safe water storage container?

The last few camping and paddling trips I’ve taken (including some car camping), I’ve carried water from home in one of those collapsible plastic cubes with a handle and a nice pouring spout. (Holds a couple of gallons.) But this past weekend, I drank directly from the spout once and tasted plastic in the water. Uh-oh! I didn’t like that. Don’t need to be ingesting plastic residue. My question is, what might be some safe water-storage containers for canoe and car camping? I DO have Platypus bladders for kayak camping. Maybe for canoeing I could carry Platypus plus the 1-gallon plastic water jugs with the water you buy at the grocery store? Any opinions from you guys will be appreciated. And, in case you’re wondering, I wouldn’t want to filter and drink the water on the Roanoke River, where I’m going in a few weeks. Other times, I carry water for car camping just because I think my own well water tastes better than campground water at the beach. Thanks!

G in NC

I use Platy & Camelback bladders, filled w. our tasty local tap water, in their respective packs.

Can’t go wrong w. either brand.

The pack cover protects them of course. Easily sanitized at trip’s end w. an ounce of an antiseptic mouthwash per bladder. Nice taste. Some use a tinge of bleach. I prefer minty mouthwash LOL.

Use the soft lowbristled brush kit sold by Camelbak to clean the tubes, nasties can linger there.

One or the other is always clipped to the back of my seat. The other rides cool under a hatch or the front deck rigging - depending on length of trip & how hot a day it’ll be. Some also mount the packs on the backs of their PFDs. As you like.

Easy constant hydration is a good thing, has really helped my stamina & muscle recovery time…

Poland springs 2 or 3 gallon jugs
work great for camping, They have a pour sput and I’ve never had an issue with plastic taste. I use 32oz Nalgene bottles regularly for camping, kayaking and hiking, as well as a 70 oz camelback.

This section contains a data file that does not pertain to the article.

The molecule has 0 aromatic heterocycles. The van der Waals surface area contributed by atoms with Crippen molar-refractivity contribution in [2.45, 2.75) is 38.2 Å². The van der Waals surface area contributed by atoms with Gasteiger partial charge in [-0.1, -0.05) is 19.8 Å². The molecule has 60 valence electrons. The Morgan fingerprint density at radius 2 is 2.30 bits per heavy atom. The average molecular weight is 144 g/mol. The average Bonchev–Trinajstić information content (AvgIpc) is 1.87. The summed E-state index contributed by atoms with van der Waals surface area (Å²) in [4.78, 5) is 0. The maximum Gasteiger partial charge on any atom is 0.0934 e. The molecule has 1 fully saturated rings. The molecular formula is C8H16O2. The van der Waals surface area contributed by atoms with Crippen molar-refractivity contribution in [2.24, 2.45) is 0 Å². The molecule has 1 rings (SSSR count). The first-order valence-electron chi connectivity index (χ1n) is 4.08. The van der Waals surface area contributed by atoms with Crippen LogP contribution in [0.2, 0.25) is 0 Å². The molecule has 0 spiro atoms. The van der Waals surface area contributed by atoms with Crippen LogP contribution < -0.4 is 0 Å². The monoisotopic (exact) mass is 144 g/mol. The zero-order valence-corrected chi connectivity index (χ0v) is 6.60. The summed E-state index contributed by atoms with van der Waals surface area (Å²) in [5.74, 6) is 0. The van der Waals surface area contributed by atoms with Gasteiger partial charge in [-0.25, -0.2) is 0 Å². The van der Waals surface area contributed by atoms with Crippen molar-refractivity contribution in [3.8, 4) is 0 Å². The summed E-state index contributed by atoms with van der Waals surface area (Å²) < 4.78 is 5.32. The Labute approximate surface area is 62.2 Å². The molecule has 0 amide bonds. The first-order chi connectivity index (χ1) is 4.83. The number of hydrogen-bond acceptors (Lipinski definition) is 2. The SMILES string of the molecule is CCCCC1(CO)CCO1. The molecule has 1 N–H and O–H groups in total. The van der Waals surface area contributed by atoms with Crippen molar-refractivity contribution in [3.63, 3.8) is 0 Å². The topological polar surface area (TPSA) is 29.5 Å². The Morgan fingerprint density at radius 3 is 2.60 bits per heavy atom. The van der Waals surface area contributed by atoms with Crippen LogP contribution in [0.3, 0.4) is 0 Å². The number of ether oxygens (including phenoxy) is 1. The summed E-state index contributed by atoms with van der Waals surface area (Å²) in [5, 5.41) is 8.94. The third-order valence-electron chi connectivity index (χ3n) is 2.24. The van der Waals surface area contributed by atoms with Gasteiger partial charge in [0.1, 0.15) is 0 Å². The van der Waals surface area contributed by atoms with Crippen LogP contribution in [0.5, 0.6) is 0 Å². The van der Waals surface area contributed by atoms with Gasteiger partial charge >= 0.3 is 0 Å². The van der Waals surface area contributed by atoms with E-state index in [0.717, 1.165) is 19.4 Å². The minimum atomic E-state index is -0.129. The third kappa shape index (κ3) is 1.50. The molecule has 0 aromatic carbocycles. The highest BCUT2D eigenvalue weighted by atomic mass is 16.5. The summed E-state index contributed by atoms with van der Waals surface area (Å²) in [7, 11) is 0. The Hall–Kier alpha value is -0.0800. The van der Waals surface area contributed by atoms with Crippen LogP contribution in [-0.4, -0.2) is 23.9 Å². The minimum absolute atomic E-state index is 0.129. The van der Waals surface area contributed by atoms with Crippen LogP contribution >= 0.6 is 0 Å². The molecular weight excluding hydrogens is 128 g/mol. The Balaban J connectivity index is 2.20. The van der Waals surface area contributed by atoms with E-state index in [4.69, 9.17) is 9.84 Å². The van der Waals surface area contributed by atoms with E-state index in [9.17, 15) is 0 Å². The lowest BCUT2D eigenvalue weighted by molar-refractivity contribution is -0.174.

Maybe it is time to replace it
with another Reliance folding jug.

Reliance jugs are made from food-grade polyethylene, wich is BPA free if you are concerned, and (so far) has a safe track record. Sure, questions have arisen about all plastics used for food & water storage, but short of carrying stainless steel containers what are you going to do?


Folding jugs
If you are using the kind of jug I’m familiar with it is polyethylene which does impart a plastic taste but it is considered safe like milk jugs are safe. I don’t think you will find anything safer than polyethylene that is not a metal or glass container.

Thanks for suggestions, and, yes . . .
my container is from Reliance.

Time for a new container – maybe another Reliance, plus others suggested here. This time I’ll remember to look for terms like “food-grade” plastic!

Appreciate all the help.

G in NC

Bladders from box wine
are an inexpensive option and emptying the wine out is a pleasant DIY project.

Juice Jugs
For canoe and car-camping, where space is less restricted than kayak-camping, I often (re)use 1-gallon jugs of apple, etc. juice.

These are durable, often include integrated carrying handles, are clear for easy visibility and cleaning, and the price can’t be beat.


Although not collapsable
the clear PETE jugs in which bottled water is sold are probably the least apt to impart taste. Just another option.


the collapsible cube is in the past!
No more of those. I think for canoe camping from now on it’s new or reused containers that previously held water or juice for sale. And I do remember those Poland Spring containers with more volume.

My favorite suggestion here is emptying the wine bags, but I’d probably prefer harder-sided containers. Will stick with Platypus in the kayak. Thanks again, you all!

G in NC

1 vs. 2
While I recommend re-using plastic food-grade #1 (PETE or PET) bottles and jugs like those used to package juice, etc., I would advise against using the common #2 (HDPE) 2.5-gal water jugs: